Rev. Jesse Jackson pushes for federal anti-lynching law

Jeffrey L. Boney (NNPA Newswire Political Analyst) | 7/3/2018, 10:21 a.m.
If history has proven one thing, it’s that when Reverend Jesse L. Jackson speaks, the nation tends to always listen. ...
Jesse Jackson Karl Crutchfield

If history has proven one thing, it’s that when Reverend Jesse L. Jackson speaks, the nation tends to always listen. Rev. Jackson continues to use his voice to speak on an atrocity that has plagued Black people for decades—the horrific act of lynching.

While in town to receive the 2018 Lifetime Legacy Award from the National Newspaper Publishers Association (NNPA) at their NNPA Awards National Legacy Awards Black Tie Gala and Annual Convention in Norfolk, Virginia, Rev. Jackson spoke to NNPA publishers about the need to adopt legislation to address the despicable act of lynching.

“Lynching should be a federal crime,” Rev. Jackson told the group of publishers at the NNPA Annual Convention. “Blacks are still being lynched today. Not just with a rope. Unarmed Blacks are being killed on a regular basis and it must be addressed. More people were killed after slavery than before slavery. Prior to the ending of slavery we were considered assets, but after slavery we were considered a threat, because we could vote. We need this legislation now.”

Rev. Jackson believes that addressing the issue of lynching in this country is long overdue, and he has been aggressively pushing for members of Congress to step up to the plate and officially make lynching a federal crime. Rev. Jackson told NNPA publishers that he has spoken with the Congressional Black Caucus (CBC), Minority Leader Nancy Pelosi (D-Calif.) and many other top congressional lawmakers about this issue.

As a result of Rev. Jackson’s targeted efforts, Rep. Bobby Rush (D-Ill.) recently introduced a bill to amend section 249 of title 18 in the United States Code, specifying lynching as a hate crime act. After Rep. Rush introduced his bill, the three African American lawmakers in the U.S. Senate followed suit by drafting bipartisan legislation to classify lynching as a hate crime that would carry a more serious sentence for the act.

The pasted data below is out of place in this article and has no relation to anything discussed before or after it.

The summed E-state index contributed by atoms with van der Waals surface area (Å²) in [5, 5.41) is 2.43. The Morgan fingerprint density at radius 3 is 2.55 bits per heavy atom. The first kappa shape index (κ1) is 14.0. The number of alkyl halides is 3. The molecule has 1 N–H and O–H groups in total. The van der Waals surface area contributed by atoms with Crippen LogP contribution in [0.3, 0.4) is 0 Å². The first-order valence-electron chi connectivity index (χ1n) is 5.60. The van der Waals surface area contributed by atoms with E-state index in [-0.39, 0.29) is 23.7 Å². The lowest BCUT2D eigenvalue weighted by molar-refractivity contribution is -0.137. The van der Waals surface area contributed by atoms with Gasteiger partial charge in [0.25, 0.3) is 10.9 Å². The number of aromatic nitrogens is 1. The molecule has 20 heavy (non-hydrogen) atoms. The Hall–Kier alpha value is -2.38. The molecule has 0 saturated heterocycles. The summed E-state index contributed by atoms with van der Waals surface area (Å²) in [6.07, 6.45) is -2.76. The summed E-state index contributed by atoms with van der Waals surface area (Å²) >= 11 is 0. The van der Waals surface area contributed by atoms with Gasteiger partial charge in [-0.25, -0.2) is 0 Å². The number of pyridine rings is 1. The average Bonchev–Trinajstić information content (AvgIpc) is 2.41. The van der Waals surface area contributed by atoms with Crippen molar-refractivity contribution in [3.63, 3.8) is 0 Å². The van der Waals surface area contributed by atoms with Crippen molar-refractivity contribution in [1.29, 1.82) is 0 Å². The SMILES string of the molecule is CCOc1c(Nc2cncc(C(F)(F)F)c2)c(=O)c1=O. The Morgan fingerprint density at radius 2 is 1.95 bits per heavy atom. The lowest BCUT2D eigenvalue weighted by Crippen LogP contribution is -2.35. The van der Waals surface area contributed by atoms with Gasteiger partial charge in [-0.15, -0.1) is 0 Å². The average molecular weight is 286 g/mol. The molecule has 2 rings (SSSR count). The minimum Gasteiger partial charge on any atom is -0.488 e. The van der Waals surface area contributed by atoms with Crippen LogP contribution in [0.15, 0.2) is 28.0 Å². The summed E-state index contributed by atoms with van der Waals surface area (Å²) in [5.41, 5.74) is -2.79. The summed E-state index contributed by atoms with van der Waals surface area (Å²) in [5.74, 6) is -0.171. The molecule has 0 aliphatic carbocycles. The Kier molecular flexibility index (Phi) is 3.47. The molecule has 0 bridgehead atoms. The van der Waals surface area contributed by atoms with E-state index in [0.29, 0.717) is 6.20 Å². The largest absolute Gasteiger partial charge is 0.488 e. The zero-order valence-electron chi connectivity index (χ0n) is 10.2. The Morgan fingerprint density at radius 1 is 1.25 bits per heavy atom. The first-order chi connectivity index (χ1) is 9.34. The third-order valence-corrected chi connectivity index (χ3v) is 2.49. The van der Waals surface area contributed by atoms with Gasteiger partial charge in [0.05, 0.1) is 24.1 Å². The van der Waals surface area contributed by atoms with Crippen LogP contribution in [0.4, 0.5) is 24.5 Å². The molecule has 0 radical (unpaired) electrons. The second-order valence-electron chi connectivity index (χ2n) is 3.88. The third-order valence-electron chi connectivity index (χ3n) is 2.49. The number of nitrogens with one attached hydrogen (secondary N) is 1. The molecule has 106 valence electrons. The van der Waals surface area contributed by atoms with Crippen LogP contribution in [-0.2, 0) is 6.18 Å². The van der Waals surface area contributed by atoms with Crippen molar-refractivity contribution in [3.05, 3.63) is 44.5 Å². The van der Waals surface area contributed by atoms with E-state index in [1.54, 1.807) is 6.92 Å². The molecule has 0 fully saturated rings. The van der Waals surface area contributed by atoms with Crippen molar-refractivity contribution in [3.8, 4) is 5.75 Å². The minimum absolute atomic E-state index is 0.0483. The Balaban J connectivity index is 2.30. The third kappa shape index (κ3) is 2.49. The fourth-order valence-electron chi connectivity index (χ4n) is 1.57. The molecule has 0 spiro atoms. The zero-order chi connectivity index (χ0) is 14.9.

The three African American senators—Cory Booker (D-N.J.), Kamala Harris (D-Calif.) and Tim Scott (R-S.C.)—drafted the “Justice for Victims of Lynching Act of 2018,” which defines the act of lynching as “the willful act of murder by a collection of people assembled with the intention of committing an act of violence upon any person.”

“It’s a travesty that despite repeated attempts to do so, Congress still hasn’t put anti-lynching legislation on the books,” Sen. Booker said in a statement regarding the legislation. “This bill will right historical wrongs by acknowledging our country’s stained past and codifying into law our commitment to abolishing this shameful practice.”

Although lynching has been a terrible and traumatic act that has ruined the lives of many Black families for decades, the U.S. has never passed any form of federal anti-lynching legislation since its inception. The Justice for Victims of Lynching Act of 2018 highlights the fact that several attempts to pass federal anti-lynching legislation failed to gain support from the U.S. Senate even though seven sitting U.S. Presidents pushed to have the legislation passed.

“Lynching is a dark, despicable part of our history, and we must acknowledge that, lest we repeat it,” Sen. Harris said in her statement supporting the need for the bill. “From 1882 to 1968 there have been 200 attempts that have failed to get Congress to pass federal anti-lynching legislation; it’s time for that to change.”